Let’s continue by having a look at the configuration. The configuration assumes that a Configuration Manager compliance policy is already available. The following 3 steps walk through the configuration of the Configuration Manager Compliance policy setting in a device compliance policy. Nothing more, nothing less. After creation, the device compliance policy can be assigned like any other device compliance policy. The created device compliance policy is applicable to all targeted users and/or devices. The Configuration Manager Compliance policy setting is only applicable to co-managed devices.

1 Open the Azure portal and navigate to Microsoft Intune > Device compliance > Policies to open the Device compliance – Policies blade;
2 On the Device compliance – Policies blade, click Create Policy to open the Create Policy blade;
3a

CMC_CreatePolicyOn the Create Policy blade, provide the following information and click Create;

  • Name: Provide a valid name;
  • Description: (Optional) Provide a description;
  • Platform: Select Windows 10 and later;
  • Settings: See step 3b;
  • Actions for noncompliance: Leave default (for this post);
  • Scope (Tags): Leave default (for this post);

Note: Configuring non-standard values for Actions for noncompliance and Scope (Tags), is out of scope for this post.

3b

CMC_Windows10CompliancePolicyOn the Windows 10 compliance policy blade, select Configuration Manager Compliance to open the Configuration Manager Compliance blade;

Note: Configuring non-standard values for the Device Health, Device Properties, System Security and Windows Defender ATP, is out of scope for this post.

3c On the Configuration Manager Compliance blade, select Require with Require device compliance from System Center Configuration Manager and click OK to return to the Windows 10 compliance policy blade;
CMC_ConfigurationManagerCompliance
3d Back on the Windows 10 compliance policy blade, click OK;

Note: To take full advantage of this device compliance policy configuration, it must be used in combination with a conditional access policy that requires the device to be marked as compliant.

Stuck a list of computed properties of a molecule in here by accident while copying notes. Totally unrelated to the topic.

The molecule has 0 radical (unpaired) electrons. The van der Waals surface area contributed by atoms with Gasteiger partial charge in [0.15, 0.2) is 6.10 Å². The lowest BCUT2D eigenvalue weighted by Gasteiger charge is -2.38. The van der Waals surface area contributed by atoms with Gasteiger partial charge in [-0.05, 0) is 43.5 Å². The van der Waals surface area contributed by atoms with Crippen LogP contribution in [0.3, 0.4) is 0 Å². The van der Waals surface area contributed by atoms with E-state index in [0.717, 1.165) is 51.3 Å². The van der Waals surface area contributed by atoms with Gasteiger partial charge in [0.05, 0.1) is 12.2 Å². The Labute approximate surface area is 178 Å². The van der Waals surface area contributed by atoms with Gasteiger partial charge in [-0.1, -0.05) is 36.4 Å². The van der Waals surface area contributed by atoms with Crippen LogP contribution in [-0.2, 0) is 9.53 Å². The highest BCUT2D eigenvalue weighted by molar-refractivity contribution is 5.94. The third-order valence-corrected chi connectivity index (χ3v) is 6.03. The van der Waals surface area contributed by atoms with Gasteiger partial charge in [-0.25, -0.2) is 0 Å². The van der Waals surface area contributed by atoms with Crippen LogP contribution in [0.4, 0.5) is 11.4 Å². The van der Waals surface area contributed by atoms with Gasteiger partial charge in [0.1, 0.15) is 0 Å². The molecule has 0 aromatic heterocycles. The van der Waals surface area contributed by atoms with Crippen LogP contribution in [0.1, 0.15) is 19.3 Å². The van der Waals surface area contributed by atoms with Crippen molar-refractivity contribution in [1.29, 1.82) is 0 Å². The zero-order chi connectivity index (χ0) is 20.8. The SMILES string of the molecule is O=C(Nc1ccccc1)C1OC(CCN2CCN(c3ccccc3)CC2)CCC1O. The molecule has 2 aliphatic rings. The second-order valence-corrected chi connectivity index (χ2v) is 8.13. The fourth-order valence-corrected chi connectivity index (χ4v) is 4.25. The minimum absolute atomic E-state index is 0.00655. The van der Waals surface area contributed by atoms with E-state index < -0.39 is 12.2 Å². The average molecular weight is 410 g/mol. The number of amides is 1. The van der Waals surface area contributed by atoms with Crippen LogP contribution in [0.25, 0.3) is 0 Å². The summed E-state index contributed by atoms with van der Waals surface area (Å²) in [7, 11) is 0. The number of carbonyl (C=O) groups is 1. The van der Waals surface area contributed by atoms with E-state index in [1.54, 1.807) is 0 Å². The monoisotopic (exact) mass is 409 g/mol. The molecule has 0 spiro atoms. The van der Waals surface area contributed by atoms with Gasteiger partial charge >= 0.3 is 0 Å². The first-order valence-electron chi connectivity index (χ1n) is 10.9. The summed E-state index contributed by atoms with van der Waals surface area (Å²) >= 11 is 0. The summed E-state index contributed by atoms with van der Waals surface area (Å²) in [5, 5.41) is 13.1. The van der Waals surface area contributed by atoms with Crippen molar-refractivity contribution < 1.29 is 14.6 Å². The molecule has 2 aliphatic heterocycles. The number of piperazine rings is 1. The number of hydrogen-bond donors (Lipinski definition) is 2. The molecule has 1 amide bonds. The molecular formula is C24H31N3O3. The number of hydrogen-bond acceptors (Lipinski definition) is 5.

End-user experience

Let’s end this post by having a look at the end-user experience. As a starting point for the example below I’ve created a compliance policy that requires all applications (and software updates) with a deadline older than 30 days to be installed. When one (or more) of the required applications is not installed, the end-user will receive a message in Software Center as shown below. It clearly explains the end-user that not all required applications are installed. Mentioning the required applications would be a nice addition.

CMC_Example_SoftwareCenter

Via the Company Portal app the message will be a little less clear. The end-user will simply receive the message that some changes need to be made. A referral to Software Center could be a nice addition.

CMC_Example_CompanyPortal

The administrator can always see the status in the different consoles. Microsoft Intune will show a not compliant message for the Require with Require device compliance from System Center Configuration Manager setting and Configuration Manager will show a not compliant message for the specific rule of the compliance policy.

More information

For more information regarding Configuration Manager Compliance, please refer to the section Configuration Manager Compliance in the  Add a device compliance policy for Windows devices in Intune article.